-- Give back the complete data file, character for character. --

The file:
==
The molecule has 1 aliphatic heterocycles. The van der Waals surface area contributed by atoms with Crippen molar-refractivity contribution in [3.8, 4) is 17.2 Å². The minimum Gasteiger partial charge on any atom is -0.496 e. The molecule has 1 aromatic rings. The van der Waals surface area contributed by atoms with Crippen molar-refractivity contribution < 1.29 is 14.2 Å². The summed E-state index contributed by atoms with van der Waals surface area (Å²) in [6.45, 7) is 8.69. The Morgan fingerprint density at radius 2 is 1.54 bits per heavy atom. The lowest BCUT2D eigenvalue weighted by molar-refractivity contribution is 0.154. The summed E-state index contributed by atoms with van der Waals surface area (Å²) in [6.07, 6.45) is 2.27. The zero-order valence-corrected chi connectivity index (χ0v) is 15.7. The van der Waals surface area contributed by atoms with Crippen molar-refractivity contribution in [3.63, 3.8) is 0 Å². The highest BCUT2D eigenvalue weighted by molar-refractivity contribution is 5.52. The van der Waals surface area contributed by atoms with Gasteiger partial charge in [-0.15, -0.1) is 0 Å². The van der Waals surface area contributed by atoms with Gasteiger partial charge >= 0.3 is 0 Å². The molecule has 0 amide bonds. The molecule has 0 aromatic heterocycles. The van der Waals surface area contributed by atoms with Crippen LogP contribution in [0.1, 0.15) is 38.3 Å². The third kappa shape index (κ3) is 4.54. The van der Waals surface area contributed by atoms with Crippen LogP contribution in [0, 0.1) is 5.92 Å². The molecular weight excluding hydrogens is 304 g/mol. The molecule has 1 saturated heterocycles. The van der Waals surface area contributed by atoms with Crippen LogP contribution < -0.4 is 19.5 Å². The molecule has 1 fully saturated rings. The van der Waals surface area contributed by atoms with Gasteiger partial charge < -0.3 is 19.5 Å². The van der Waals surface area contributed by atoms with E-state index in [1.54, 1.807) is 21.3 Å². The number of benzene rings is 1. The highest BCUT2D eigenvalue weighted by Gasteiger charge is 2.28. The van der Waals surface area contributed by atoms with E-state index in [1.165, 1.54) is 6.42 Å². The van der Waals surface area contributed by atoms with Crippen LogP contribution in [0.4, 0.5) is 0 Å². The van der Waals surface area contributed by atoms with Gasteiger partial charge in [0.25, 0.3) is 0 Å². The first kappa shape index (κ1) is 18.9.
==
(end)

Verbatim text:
The molecule has 1 aliphatic heterocycles. The van der Waals surface area contributed by atoms with Crippen molar-refractivity contribution in [3.8, 4) is 17.2 Å². The minimum Gasteiger partial charge on any atom is -0.496 e. The molecule has 1 aromatic rings. The van der Waals surface area contributed by atoms with Crippen molar-refractivity contribution < 1.29 is 14.2 Å². The summed E-state index contributed by atoms with van der Waals surface area (Å²) in [6.45, 7) is 8.69. The Morgan fingerprint density at radius 2 is 1.54 bits per heavy atom. The lowest BCUT2D eigenvalue weighted by molar-refractivity contribution is 0.154. The summed E-state index contributed by atoms with van der Waals surface area (Å²) in [6.07, 6.45) is 2.27. The zero-order valence-corrected chi connectivity index (χ0v) is 15.7. The van der Waals surface area contributed by atoms with Crippen molar-refractivity contribution in [3.63, 3.8) is 0 Å². The highest BCUT2D eigenvalue weighted by molar-refractivity contribution is 5.52. The van der Waals surface area contributed by atoms with Gasteiger partial charge in [-0.15, -0.1) is 0 Å². The van der Waals surface area contributed by atoms with Gasteiger partial charge >= 0.3 is 0 Å². The molecule has 0 amide bonds. The molecule has 0 aromatic heterocycles. The van der Waals surface area contributed by atoms with Crippen LogP contribution in [0.1, 0.15) is 38.3 Å². The third kappa shape index (κ3) is 4.54. The van der Waals surface area contributed by atoms with Crippen LogP contribution in [0, 0.1) is 5.92 Å². The molecular weight excluding hydrogens is 304 g/mol. The molecule has 1 saturated heterocycles. The van der Waals surface area contributed by atoms with Crippen LogP contribution < -0.4 is 19.5 Å². The molecule has 1 fully saturated rings. The van der Waals surface area contributed by atoms with Gasteiger partial charge < -0.3 is 19.5 Å². The van der Waals surface area contributed by atoms with E-state index in [1.54, 1.807) is 21.3 Å². The number of benzene rings is 1. The highest BCUT2D eigenvalue weighted by Gasteiger charge is 2.28. The van der Waals surface area contributed by atoms with E-state index in [1.165, 1.54) is 6.42 Å². The van der Waals surface area contributed by atoms with Crippen LogP contribution in [0.4, 0.5) is 0 Å². The van der Waals surface area contributed by atoms with Gasteiger partial charge in [0.25, 0.3) is 0 Å². The first kappa shape index (κ1) is 18.9.